Don't worry, they've been rehabilitated, right? In another demonstration that the government in California has more compassion for convicted criminals than it does the victims of their crimes, the state is set to release 10,000 convicted sex offenders back into the community.
Why are they doing this? It's because of prison overpopulation and the fact that citizens voted in 2016 on Proposition 57, which is supposed to allow for early release by those in jail who are alleged to have not been engaged in a violent crime.
According to The Daily Caller, "Now, those convicted of pimping minors, incest, or child pornography possession are eligible for release."
I'm sorry, but seriously? Some of these should warrant a death penalty, not jail time.
However, according to the LA Times, Sacramento County Superior Court Judge Allen Sumner preliminarily ordered prison officials to rewrite part of the regulations for Proposition 57.
While the ballot seemed to give provisions that might apply to all inmates, Governor Jerry Brown promised to exclude sex offenders. No surprise here, is it?
"If the voters had intended to exclude all registered sex offenders from early parole consideration under Proposition 57, they presumably would have said so," Sumner said.
Sumner's order states that any sex offender who has served time for their offense, even a violent one, but is now serving time for another offense must be eligible for early release.
Say what? This is a huge problem, as you can see.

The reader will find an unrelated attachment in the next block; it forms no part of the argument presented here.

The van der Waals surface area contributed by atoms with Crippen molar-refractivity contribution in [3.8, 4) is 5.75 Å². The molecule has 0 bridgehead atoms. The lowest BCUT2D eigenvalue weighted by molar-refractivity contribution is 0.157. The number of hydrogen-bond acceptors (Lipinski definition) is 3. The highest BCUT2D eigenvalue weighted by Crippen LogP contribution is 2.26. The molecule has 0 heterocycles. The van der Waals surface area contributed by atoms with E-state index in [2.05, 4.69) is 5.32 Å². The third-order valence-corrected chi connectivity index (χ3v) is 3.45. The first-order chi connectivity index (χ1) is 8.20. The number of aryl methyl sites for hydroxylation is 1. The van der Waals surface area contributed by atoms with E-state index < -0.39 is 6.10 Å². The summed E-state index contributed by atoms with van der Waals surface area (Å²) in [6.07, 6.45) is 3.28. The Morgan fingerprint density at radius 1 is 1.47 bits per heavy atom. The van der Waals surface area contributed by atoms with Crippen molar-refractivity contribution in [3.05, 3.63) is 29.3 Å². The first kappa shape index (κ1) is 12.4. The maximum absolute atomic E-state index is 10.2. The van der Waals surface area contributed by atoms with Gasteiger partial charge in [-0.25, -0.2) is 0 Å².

The LA Times reports:
That could allow earlier parole for more than half of the 20,000 sex offenders now serving time, said Janice Bellucci, a Sacramento attorney and president of California Reform Sex Offender Laws. Her lawsuit on behalf of sex offenders argued that the rules conflict with the ballot measure's language and voters' intent in approving Proposition 57.
Bellucci argued the measure requires earlier parole consideration for any sex crime not on the state's narrow list of 23 violent felonies, which includes murder, kidnapping and forcible rape.
That could allow earlier parole for those convicted of raping a drugged or unconscious victim, intimately touching someone who is unlawfully restrained, incest, pimping a minor, indecent exposure and possessing child pornography.
The judge said corrections officials can make the case for excluding those offenders as they rewrite the regulations, but Bellucci said she will sue again if officials go too far.
"Until they figure something else out, they have to consider anybody convicted of a nonviolent offense even if it was a sex offense," Bellucci said outside the courtroom. "We believe we've won a battle, but the war continues."
While some think that the response should be bigger government and building more jails, I say that we should be executing justice on violent criminals, as in put them down, not keep them up. Second, jails are full in California, like in several other states due to a lot of "crimes" that have been created by government (mostly I'm referencing the war on drugs), in which no crime actually occurs. The only offended party is the state and as we've seen before, they have a conflict of interest when they are both the plaintiff and prosecutor.
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